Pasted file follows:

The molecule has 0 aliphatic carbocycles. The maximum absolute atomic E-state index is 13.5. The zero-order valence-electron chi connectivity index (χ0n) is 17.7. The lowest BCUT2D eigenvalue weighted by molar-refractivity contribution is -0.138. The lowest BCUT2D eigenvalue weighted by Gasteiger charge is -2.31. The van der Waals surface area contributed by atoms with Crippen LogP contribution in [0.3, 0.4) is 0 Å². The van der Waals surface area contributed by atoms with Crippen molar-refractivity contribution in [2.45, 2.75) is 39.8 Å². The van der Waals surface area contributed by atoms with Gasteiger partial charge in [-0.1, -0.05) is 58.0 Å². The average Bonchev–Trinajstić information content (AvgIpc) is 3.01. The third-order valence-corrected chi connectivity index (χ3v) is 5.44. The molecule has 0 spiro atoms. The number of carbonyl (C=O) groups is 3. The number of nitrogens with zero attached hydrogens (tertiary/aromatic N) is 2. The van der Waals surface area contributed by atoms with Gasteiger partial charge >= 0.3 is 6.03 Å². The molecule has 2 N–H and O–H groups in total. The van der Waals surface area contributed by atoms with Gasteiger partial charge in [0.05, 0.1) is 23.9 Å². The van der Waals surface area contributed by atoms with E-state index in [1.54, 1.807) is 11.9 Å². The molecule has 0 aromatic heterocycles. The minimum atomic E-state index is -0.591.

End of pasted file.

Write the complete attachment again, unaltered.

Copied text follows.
The molecule has 0 aliphatic carbocycles. The maximum absolute atomic E-state index is 13.5. The zero-order valence-electron chi connectivity index (χ0n) is 17.7. The lowest BCUT2D eigenvalue weighted by molar-refractivity contribution is -0.138. The lowest BCUT2D eigenvalue weighted by Gasteiger charge is -2.31. The van der Waals surface area contributed by atoms with Crippen LogP contribution in [0.3, 0.4) is 0 Å². The van der Waals surface area contributed by atoms with Crippen molar-refractivity contribution in [2.45, 2.75) is 39.8 Å². The van der Waals surface area contributed by atoms with Gasteiger partial charge in [-0.1, -0.05) is 58.0 Å². The average Bonchev–Trinajstić information content (AvgIpc) is 3.01. The third-order valence-corrected chi connectivity index (χ3v) is 5.44. The molecule has 0 spiro atoms. The number of carbonyl (C=O) groups is 3. The number of nitrogens with zero attached hydrogens (tertiary/aromatic N) is 2. The van der Waals surface area contributed by atoms with Gasteiger partial charge >= 0.3 is 6.03 Å². The molecule has 2 N–H and O–H groups in total. The van der Waals surface area contributed by atoms with Gasteiger partial charge in [0.05, 0.1) is 23.9 Å². The van der Waals surface area contributed by atoms with E-state index in [1.54, 1.807) is 11.9 Å². The molecule has 0 aromatic heterocycles. The minimum atomic E-state index is -0.591.